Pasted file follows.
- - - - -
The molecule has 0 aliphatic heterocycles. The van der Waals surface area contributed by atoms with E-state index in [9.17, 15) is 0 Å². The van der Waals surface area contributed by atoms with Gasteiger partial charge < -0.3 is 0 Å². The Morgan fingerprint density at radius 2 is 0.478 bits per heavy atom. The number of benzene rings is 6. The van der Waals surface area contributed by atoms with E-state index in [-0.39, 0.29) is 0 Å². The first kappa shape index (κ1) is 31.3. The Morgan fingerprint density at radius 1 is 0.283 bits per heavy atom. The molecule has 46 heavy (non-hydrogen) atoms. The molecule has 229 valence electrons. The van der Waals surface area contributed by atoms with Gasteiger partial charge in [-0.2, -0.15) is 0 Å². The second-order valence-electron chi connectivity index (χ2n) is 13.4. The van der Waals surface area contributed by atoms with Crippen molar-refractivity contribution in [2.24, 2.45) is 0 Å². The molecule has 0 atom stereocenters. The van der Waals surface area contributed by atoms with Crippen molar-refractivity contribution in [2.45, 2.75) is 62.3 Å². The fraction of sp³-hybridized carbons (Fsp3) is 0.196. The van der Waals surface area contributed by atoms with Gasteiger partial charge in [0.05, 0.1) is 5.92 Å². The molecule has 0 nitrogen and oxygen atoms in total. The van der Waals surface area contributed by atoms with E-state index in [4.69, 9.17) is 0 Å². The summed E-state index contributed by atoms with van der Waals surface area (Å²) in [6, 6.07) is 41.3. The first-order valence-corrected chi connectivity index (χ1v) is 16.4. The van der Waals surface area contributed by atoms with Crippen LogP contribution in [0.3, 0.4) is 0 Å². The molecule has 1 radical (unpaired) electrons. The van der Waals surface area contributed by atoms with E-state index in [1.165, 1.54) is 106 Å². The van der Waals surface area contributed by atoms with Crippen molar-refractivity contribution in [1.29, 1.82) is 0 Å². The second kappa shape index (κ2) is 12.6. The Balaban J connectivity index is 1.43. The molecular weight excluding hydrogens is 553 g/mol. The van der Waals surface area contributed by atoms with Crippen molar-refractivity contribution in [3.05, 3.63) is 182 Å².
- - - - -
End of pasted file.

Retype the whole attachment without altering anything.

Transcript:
The molecule has 0 aliphatic heterocycles. The van der Waals surface area contributed by atoms with E-state index in [9.17, 15) is 0 Å². The van der Waals surface area contributed by atoms with Gasteiger partial charge < -0.3 is 0 Å². The Morgan fingerprint density at radius 2 is 0.478 bits per heavy atom. The number of benzene rings is 6. The van der Waals surface area contributed by atoms with E-state index in [-0.39, 0.29) is 0 Å². The first kappa shape index (κ1) is 31.3. The Morgan fingerprint density at radius 1 is 0.283 bits per heavy atom. The molecule has 46 heavy (non-hydrogen) atoms. The molecule has 229 valence electrons. The van der Waals surface area contributed by atoms with Gasteiger partial charge in [-0.2, -0.15) is 0 Å². The second-order valence-electron chi connectivity index (χ2n) is 13.4. The van der Waals surface area contributed by atoms with Crippen molar-refractivity contribution in [2.24, 2.45) is 0 Å². The molecule has 0 atom stereocenters. The van der Waals surface area contributed by atoms with Crippen molar-refractivity contribution in [2.45, 2.75) is 62.3 Å². The fraction of sp³-hybridized carbons (Fsp3) is 0.196. The van der Waals surface area contributed by atoms with Gasteiger partial charge in [0.05, 0.1) is 5.92 Å². The molecule has 0 nitrogen and oxygen atoms in total. The van der Waals surface area contributed by atoms with E-state index in [4.69, 9.17) is 0 Å². The summed E-state index contributed by atoms with van der Waals surface area (Å²) in [6, 6.07) is 41.3. The first-order valence-corrected chi connectivity index (χ1v) is 16.4. The van der Waals surface area contributed by atoms with Crippen LogP contribution in [0.3, 0.4) is 0 Å². The molecule has 1 radical (unpaired) electrons. The van der Waals surface area contributed by atoms with E-state index in [1.165, 1.54) is 106 Å². The van der Waals surface area contributed by atoms with Crippen molar-refractivity contribution in [1.29, 1.82) is 0 Å². The second kappa shape index (κ2) is 12.6. The Balaban J connectivity index is 1.43. The molecular weight excluding hydrogens is 553 g/mol. The van der Waals surface area contributed by atoms with Crippen molar-refractivity contribution in [3.05, 3.63) is 182 Å².